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Wednesday, June 20, 2012

  • A Coup in Cairo: As Muslim Brotherhood Claims Election Victory, Military Strips President of Power

    Sharif

    Sharif Abdel Kouddous reports from Egypt on the country’s growing political crisis. Former President Hosni Mubarak is on life support, both candidates claim to have won last weekend’s election, and the ruling military council has seized greater power. Official presidential election results are not expected to be announced until Thursday. Tens of thousands of Egyptians protested Tuesday night in Cairo’s Tahrir Square in a rally called by the Muslim Brotherhood, expressing outrage over the army’s decree late Sunday that it would seize all legislative powers. "Right now the country has no constitution, no parliament, and an incoming president that will have scant power," Kouddous says. "So, really, the military council is controlling the key branches of state. ... [It’s] perhaps a fitting end to this nonsensical transition that we’ve seen over the last 16 months." [includes rush transcript]

  • Julian Assange of WikiLeaks Seeks Asylum in Ecuador in Attempt to Avoid Extradition to U.S.

    Assange

    WikiLeaks founder Julian Assange has taken refuge in Ecuador’s embassy in London and asked for asylum. Assange made the move Tuesday in a last-ditch bid to avoid extradition to Sweden over sex crime accusations. Earlier today, police in London announced Assange is now subject to arrest because his decision to spend the night at the Ecuadorian embassy violated the conditions of his bail. Assange is seeking asylum because he fears extradition to Sweden may lead to his transfer to the United States, where he could potentially face charges relating to WikiLeaks. "In my view, it is a situation of political persecution of Julian Assange for his political activities," says Michael Ratner, a member of Assange’s legal team. "It does fit within the asylum application procedure under the Declaration of Human Rights." In an apparent reference to the United States, an Ecuadorian official said Assange fears being extradited "to a country where espionage and treason are punished with the death penalty." [includes rush transcript]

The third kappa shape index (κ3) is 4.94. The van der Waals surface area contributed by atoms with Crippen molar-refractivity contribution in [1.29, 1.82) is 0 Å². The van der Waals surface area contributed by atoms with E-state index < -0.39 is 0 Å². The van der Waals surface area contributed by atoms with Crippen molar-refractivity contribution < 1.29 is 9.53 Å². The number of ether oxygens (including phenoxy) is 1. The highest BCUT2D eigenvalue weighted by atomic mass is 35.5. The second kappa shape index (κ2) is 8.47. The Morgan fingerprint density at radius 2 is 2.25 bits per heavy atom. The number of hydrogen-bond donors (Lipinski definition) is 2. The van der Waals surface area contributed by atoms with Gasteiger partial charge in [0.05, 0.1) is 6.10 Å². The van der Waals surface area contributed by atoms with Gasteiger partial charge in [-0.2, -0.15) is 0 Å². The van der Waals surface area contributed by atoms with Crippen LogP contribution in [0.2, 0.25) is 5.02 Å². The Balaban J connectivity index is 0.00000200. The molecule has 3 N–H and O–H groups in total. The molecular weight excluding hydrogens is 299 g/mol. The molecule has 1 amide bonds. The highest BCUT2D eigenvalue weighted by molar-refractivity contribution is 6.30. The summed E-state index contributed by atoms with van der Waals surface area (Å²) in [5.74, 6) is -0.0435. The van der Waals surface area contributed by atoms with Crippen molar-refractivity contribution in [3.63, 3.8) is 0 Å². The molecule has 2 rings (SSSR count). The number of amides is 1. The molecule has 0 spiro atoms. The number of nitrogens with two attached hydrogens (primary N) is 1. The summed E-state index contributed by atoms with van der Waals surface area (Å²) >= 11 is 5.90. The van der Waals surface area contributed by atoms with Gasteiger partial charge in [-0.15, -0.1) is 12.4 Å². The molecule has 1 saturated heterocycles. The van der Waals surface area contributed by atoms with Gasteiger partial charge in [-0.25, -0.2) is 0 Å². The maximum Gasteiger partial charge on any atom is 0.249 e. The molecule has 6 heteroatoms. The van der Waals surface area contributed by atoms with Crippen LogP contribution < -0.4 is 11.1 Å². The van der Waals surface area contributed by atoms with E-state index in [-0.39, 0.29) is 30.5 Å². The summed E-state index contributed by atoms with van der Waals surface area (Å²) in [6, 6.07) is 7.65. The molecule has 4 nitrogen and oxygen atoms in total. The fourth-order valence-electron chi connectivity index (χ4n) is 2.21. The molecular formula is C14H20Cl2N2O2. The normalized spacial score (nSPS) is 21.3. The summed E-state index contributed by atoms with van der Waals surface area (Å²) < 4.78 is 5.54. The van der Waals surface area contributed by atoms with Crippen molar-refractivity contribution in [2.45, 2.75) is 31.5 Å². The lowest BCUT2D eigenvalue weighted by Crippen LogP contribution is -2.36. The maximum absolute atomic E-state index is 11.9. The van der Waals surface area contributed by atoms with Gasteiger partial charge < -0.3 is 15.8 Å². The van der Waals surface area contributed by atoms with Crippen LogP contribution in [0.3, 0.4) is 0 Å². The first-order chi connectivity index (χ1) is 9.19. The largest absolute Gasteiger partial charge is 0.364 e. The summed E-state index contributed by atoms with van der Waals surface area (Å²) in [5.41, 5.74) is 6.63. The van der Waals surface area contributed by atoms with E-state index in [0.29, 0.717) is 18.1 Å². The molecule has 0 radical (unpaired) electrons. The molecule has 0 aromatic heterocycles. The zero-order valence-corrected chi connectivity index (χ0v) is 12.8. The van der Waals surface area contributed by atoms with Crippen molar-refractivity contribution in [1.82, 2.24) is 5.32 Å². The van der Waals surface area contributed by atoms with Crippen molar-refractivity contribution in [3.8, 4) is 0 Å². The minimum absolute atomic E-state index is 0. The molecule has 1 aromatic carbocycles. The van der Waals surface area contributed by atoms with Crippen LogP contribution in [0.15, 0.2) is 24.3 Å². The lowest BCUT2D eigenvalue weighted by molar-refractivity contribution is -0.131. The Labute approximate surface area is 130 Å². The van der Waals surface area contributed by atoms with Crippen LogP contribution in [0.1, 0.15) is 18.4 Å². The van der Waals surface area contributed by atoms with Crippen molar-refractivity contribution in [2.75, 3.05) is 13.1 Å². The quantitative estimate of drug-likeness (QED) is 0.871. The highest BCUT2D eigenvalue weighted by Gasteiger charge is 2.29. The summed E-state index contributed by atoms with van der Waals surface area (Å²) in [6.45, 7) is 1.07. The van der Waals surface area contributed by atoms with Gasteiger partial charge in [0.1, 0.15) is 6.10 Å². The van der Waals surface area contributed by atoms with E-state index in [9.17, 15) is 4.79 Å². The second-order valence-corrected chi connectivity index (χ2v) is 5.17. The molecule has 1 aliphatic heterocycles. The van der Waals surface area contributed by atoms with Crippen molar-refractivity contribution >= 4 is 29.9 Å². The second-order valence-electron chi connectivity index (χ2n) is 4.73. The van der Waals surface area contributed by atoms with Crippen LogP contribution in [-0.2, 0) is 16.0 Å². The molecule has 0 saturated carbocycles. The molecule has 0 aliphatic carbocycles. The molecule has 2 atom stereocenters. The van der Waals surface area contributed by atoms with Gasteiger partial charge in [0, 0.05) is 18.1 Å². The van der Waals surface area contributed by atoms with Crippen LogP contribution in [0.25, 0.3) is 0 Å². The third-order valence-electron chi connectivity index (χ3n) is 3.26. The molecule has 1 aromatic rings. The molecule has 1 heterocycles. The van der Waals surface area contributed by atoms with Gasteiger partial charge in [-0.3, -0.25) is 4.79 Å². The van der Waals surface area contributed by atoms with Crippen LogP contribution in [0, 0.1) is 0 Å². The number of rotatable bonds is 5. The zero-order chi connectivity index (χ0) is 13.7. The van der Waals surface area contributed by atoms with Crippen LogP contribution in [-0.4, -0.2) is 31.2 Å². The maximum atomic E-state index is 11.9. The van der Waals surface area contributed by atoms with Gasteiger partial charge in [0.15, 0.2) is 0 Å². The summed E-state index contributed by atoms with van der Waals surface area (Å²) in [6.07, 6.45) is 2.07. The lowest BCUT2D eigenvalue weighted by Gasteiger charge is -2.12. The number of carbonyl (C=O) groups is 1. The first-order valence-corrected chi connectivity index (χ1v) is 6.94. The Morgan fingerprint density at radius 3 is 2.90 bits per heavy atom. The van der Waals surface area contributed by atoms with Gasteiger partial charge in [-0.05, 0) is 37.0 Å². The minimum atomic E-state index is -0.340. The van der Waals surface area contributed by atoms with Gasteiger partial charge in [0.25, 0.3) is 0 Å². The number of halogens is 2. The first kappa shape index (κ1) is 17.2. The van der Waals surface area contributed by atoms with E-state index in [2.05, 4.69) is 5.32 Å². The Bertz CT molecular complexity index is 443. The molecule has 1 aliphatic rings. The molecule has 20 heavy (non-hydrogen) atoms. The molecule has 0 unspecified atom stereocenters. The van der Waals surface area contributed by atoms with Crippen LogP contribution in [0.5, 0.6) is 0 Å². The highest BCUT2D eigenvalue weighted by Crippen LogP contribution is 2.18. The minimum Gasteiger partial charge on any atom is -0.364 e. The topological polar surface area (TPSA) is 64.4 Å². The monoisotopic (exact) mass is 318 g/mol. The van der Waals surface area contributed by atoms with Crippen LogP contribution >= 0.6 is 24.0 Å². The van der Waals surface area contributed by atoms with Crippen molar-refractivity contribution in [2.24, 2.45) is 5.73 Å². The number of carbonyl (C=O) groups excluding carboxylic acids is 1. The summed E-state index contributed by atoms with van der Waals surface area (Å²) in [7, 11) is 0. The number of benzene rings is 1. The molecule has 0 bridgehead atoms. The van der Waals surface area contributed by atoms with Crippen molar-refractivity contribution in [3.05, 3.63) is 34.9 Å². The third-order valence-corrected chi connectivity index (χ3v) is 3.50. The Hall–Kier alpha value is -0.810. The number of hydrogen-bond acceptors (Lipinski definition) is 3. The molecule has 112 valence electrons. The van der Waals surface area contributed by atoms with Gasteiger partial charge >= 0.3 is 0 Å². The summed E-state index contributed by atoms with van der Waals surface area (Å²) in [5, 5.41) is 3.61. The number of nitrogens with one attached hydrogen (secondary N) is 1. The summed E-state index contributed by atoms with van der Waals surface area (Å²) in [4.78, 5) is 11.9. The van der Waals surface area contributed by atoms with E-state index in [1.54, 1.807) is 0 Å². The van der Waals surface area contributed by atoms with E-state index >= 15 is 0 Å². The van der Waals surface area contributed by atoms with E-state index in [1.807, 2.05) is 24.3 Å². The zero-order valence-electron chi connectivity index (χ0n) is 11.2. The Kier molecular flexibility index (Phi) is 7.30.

• Failed Pledges, Weak Draft Lower Hopes for Rio+20 U.N. Conference on Sustainable Development in Brazil

    Rio20

    Leaders from more than 100 countries are meeting today in Brazil for the start of the Rio+20 Earth Summit, the largest United Nations conference ever. The conference comes 20 years after the U.N. Earth Summit in Rio de Janeiro pledged to protect the planet by endorsing treaties on biodiversity and climate change. Little has been done in the intervening years to reach development goals in areas like food security, water, global warming and energy. Although negotiators have already agreed on a draft document to be approved by world leaders, many groups working on environmental and poverty issues have criticized the draft agreement, saying it is far too weak. We go to Rio to speak with Kumi Naidoo, executive director of Greenpeace. [includes rush transcript]